NHS Digital has just published the latest figures on cancer survival in England. This data includes all adults and children diagnosed with cancer and gender, geography and deprivation from 2015 – 2019. Not all the data references brain cancer.
Just a word about where this data has come from: in October 2021, responsibility for the National Disease Registration Service (NDRS) transferred from Public Health England (PHE) to NHS Digital. NHS Digital is the data controller for this data. The National Cancer Registration and Analysis Service (NCRAS) as part of the NDRS is still responsible for collecting data on patients with cancer in England and continues to produce the cancer statistics publications.
What are the key messages for brain cancer?
Bottom line is that, as we’d expect, there is very little difference for adults diagnosed with a glioblastoma, the most aggressive of brain tumours. One year survival hovers around 41% (which is an improvement) whilst 5 year survival is low at 12.5%. The one year survival may be down to better neurosurgical techniques such as 5ALA and neurosurgical imaging techniques, but we don’t have the evidence at the moment. Women tend to do better than men (14% v 11% at five years) – but we don’t know why.
The data for children tells a different story. Childhood cancers accounted for 0.3% of all new cancer diagnoses registered in 2019 with the majority of cases being either leukaemia, malignant brain tumours or non-Hodgkin lymphoma. Whilst we don’t have the breakdown to show what percentage of children have a ten year survival after diagnosis, 81.7% do – this is the highest percentage since data has been collected (2002).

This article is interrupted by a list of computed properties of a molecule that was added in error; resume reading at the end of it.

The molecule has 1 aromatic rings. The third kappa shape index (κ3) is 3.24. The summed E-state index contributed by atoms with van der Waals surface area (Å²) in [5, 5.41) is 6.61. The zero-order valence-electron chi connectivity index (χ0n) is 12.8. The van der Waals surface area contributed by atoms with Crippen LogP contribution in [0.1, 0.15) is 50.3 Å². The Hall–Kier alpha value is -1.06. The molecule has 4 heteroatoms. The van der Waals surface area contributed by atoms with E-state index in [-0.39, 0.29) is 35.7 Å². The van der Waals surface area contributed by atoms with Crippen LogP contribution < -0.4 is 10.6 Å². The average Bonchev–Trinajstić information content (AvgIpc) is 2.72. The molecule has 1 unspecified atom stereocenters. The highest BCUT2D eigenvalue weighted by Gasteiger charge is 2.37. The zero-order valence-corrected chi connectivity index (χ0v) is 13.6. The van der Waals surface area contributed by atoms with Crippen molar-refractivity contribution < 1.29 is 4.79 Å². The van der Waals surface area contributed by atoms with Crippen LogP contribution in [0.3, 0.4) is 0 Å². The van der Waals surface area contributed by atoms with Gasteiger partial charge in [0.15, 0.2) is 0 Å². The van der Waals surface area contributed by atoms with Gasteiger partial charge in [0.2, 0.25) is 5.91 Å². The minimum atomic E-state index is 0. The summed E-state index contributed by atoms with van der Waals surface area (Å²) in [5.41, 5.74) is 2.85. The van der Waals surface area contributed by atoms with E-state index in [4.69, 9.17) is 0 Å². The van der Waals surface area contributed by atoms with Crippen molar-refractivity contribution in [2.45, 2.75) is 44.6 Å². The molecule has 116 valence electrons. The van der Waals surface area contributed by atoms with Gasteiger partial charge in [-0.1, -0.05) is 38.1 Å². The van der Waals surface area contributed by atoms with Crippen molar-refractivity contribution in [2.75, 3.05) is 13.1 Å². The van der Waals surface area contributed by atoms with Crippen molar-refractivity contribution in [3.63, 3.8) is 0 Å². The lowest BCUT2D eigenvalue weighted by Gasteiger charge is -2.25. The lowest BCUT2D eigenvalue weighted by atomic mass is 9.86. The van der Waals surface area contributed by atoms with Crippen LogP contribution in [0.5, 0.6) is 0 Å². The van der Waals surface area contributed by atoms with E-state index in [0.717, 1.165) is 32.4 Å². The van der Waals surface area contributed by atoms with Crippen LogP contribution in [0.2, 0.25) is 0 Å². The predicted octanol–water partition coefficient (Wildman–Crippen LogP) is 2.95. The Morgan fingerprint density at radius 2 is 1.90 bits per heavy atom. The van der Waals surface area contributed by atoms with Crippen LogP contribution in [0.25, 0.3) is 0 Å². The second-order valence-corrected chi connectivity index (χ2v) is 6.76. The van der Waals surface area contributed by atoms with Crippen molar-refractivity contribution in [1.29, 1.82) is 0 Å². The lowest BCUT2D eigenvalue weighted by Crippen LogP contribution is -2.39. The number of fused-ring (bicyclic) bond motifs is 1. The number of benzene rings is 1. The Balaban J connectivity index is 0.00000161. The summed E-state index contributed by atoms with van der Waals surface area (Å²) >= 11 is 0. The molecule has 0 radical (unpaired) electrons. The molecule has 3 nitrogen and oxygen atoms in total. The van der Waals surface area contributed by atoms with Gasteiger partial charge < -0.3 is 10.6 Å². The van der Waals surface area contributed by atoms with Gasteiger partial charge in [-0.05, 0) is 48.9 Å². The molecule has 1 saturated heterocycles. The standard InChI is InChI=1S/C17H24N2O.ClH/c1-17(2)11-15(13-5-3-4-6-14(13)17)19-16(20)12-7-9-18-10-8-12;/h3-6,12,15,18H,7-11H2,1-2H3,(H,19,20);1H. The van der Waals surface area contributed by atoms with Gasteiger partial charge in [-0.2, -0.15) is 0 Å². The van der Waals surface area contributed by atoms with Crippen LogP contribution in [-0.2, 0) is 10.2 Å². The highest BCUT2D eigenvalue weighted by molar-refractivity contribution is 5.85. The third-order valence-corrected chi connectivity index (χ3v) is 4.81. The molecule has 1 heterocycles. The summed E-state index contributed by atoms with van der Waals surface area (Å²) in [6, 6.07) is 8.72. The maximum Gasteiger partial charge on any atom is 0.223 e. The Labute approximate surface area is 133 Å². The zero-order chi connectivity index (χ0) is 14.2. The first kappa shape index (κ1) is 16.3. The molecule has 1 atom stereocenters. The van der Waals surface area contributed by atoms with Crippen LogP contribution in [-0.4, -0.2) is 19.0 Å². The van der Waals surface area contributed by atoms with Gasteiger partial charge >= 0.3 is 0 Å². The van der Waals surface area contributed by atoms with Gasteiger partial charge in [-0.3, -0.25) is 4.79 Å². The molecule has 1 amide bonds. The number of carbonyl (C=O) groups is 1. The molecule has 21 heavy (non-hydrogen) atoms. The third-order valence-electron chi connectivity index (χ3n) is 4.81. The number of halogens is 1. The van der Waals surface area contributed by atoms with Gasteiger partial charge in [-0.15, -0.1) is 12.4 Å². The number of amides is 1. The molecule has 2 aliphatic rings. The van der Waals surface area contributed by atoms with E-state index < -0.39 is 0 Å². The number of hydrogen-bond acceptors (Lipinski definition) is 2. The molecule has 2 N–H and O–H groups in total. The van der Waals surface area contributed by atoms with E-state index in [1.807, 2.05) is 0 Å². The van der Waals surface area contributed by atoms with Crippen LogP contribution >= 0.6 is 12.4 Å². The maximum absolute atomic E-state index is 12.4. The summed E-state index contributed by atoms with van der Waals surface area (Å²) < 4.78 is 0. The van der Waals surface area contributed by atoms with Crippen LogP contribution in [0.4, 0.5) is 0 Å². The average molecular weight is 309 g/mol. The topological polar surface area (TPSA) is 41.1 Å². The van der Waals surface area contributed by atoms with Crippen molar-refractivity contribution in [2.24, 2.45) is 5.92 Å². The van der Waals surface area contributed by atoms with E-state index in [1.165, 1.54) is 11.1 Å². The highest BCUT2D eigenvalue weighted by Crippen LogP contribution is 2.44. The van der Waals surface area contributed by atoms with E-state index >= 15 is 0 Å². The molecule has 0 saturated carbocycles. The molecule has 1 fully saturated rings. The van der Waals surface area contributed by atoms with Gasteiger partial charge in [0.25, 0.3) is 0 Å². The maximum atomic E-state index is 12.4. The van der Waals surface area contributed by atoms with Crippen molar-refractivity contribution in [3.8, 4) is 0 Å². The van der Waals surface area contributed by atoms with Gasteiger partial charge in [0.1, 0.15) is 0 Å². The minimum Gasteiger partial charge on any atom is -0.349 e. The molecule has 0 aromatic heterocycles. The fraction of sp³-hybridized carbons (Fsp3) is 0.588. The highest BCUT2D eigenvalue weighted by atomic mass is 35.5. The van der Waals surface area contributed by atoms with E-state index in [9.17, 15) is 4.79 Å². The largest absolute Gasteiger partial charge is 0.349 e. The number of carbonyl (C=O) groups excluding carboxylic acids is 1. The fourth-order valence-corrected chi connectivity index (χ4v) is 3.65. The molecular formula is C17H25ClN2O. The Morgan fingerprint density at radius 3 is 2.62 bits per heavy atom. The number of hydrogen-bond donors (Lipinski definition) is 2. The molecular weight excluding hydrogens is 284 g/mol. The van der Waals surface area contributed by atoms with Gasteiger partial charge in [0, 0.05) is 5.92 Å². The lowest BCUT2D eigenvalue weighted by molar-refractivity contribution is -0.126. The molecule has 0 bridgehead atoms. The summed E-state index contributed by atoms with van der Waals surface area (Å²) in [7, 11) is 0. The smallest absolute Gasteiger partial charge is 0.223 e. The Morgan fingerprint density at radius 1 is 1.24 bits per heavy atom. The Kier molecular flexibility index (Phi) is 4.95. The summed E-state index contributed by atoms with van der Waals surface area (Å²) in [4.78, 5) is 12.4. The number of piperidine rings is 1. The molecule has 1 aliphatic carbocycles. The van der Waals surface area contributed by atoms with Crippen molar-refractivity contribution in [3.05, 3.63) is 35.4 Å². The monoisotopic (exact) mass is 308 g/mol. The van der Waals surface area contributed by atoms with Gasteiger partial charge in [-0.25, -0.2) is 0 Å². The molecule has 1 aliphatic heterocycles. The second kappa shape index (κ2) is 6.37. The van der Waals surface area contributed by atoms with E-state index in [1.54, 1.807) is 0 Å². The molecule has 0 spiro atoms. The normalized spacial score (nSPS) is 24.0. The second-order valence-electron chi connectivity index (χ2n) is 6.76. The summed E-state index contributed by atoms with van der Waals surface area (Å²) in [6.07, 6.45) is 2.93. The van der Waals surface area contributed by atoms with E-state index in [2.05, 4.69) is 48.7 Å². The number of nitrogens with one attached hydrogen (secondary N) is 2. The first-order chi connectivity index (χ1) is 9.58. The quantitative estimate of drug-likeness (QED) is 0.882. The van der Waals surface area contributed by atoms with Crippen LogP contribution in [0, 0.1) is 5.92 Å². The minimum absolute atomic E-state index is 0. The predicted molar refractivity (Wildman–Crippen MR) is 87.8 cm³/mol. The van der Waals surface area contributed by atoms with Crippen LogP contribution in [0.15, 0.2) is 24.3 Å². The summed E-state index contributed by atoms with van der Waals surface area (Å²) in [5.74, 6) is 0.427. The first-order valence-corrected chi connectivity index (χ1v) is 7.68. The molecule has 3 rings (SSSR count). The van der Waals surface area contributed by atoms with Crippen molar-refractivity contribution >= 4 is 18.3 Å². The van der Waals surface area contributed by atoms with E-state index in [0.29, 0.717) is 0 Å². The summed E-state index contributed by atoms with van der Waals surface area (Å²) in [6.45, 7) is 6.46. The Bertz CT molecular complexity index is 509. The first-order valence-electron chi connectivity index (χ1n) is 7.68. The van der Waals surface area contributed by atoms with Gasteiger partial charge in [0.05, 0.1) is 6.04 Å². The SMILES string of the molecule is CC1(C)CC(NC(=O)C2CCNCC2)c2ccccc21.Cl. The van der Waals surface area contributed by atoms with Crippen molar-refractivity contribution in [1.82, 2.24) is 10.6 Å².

Why is a glioblastoma (GBM) so difficult to treat?
This is such a simple question to ask but it is very complex to answer. And that is because there are many reasons, some of which are outlined here. As ever, these are generalisations and not all of these points apply to all GBMs. So please remember that the more we know about these tumours, the more personal and targeted the treatments can be – that is why we need the research to optimise the treatments. And we need to explore the barriers so that we can remove them. It may be that we never find a cure, but I think most of us would accept living a long life with a GBM and a good quality of life for many years.
GBMs are especially hard to treat because they aren’t contained in a defined mass with clear borders. Instead, the tumour includes thread-like tendrils that extend into nearby areas of the brain. This means it is impossible to remove all of the cancer cells and so the tumour will recur. And of course – the brain is a delicate and privileged site. It controls our very being so you can’t take a margin of tissue in the hope that you have all of the cancer cells. The damage would be too great.
There is a unique barrier around the brain (the blood brain barrier). This is there to protect the brain. So trying to get drugs through this barrier is hard. It limits the passage of molecules from the bloodstream to the brain. In addition, we know that some cancer cells are resistant to chemotherapy, or the cancer cells change over time and become more resistant. This is why when a GBM recurs it doesn’t have the same make up as when it first appeared. The tumour evolves and then has an advantage, as we don’t have drugs further down the line to use when it comes back.